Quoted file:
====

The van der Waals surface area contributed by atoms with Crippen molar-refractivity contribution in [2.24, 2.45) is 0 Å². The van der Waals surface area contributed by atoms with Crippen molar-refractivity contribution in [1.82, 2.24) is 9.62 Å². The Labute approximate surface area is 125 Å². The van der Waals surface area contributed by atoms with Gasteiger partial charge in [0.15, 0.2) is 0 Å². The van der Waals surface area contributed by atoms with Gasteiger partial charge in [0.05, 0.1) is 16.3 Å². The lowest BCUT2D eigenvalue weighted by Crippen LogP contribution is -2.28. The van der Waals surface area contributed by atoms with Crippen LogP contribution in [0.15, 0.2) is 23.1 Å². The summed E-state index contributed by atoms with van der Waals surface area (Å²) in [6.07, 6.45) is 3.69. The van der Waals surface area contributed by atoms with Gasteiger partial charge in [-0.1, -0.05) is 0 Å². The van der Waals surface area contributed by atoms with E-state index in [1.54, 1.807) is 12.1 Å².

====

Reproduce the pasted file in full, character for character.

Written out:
The van der Waals surface area contributed by atoms with Crippen molar-refractivity contribution in [2.24, 2.45) is 0 Å². The van der Waals surface area contributed by atoms with Crippen molar-refractivity contribution in [1.82, 2.24) is 9.62 Å². The Labute approximate surface area is 125 Å². The van der Waals surface area contributed by atoms with Gasteiger partial charge in [0.15, 0.2) is 0 Å². The van der Waals surface area contributed by atoms with Gasteiger partial charge in [0.05, 0.1) is 16.3 Å². The lowest BCUT2D eigenvalue weighted by Crippen LogP contribution is -2.28. The van der Waals surface area contributed by atoms with Crippen LogP contribution in [0.15, 0.2) is 23.1 Å². The summed E-state index contributed by atoms with van der Waals surface area (Å²) in [6.07, 6.45) is 3.69. The van der Waals surface area contributed by atoms with Gasteiger partial charge in [-0.1, -0.05) is 0 Å². The van der Waals surface area contributed by atoms with E-state index in [1.54, 1.807) is 12.1 Å².